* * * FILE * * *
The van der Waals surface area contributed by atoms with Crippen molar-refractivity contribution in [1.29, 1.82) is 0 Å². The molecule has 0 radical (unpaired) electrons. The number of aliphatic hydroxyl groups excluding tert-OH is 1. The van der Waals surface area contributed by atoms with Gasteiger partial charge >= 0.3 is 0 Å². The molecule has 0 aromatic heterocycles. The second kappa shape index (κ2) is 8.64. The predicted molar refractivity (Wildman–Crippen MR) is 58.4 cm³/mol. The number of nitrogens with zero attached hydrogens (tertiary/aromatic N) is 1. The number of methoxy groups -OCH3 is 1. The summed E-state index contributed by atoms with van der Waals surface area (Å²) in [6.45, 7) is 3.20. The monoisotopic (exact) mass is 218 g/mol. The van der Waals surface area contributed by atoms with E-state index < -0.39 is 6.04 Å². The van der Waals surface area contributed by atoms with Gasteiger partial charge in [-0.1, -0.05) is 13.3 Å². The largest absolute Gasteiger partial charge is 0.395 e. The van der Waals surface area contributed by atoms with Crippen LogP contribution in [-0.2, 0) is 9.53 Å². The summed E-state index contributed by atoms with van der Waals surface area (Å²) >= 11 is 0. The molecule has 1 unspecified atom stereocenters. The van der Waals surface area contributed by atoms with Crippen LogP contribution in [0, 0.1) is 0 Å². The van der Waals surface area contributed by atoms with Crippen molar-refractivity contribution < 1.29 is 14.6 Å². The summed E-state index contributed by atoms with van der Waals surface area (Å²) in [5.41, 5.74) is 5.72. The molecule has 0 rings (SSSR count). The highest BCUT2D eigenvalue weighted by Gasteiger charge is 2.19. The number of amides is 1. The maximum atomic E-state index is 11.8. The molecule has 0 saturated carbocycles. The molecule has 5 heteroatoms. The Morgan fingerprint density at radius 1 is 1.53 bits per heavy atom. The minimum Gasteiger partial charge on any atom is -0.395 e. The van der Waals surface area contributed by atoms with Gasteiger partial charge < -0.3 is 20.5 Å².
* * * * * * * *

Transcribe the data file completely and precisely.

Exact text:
The van der Waals surface area contributed by atoms with Crippen molar-refractivity contribution in [1.29, 1.82) is 0 Å². The molecule has 0 radical (unpaired) electrons. The number of aliphatic hydroxyl groups excluding tert-OH is 1. The van der Waals surface area contributed by atoms with Gasteiger partial charge >= 0.3 is 0 Å². The molecule has 0 aromatic heterocycles. The second kappa shape index (κ2) is 8.64. The predicted molar refractivity (Wildman–Crippen MR) is 58.4 cm³/mol. The number of nitrogens with zero attached hydrogens (tertiary/aromatic N) is 1. The number of methoxy groups -OCH3 is 1. The summed E-state index contributed by atoms with van der Waals surface area (Å²) in [6.45, 7) is 3.20. The monoisotopic (exact) mass is 218 g/mol. The van der Waals surface area contributed by atoms with E-state index < -0.39 is 6.04 Å². The van der Waals surface area contributed by atoms with Gasteiger partial charge in [-0.1, -0.05) is 13.3 Å². The largest absolute Gasteiger partial charge is 0.395 e. The van der Waals surface area contributed by atoms with Crippen LogP contribution in [-0.2, 0) is 9.53 Å². The summed E-state index contributed by atoms with van der Waals surface area (Å²) >= 11 is 0. The molecule has 1 unspecified atom stereocenters. The van der Waals surface area contributed by atoms with Crippen LogP contribution in [0, 0.1) is 0 Å². The van der Waals surface area contributed by atoms with Crippen molar-refractivity contribution < 1.29 is 14.6 Å². The summed E-state index contributed by atoms with van der Waals surface area (Å²) in [5.41, 5.74) is 5.72. The molecule has 0 rings (SSSR count). The highest BCUT2D eigenvalue weighted by Gasteiger charge is 2.19. The number of amides is 1. The maximum atomic E-state index is 11.8. The molecule has 0 saturated carbocycles. The molecule has 5 heteroatoms. The Morgan fingerprint density at radius 1 is 1.53 bits per heavy atom. The minimum Gasteiger partial charge on any atom is -0.395 e. The van der Waals surface area contributed by atoms with Gasteiger partial charge < -0.3 is 20.5 Å².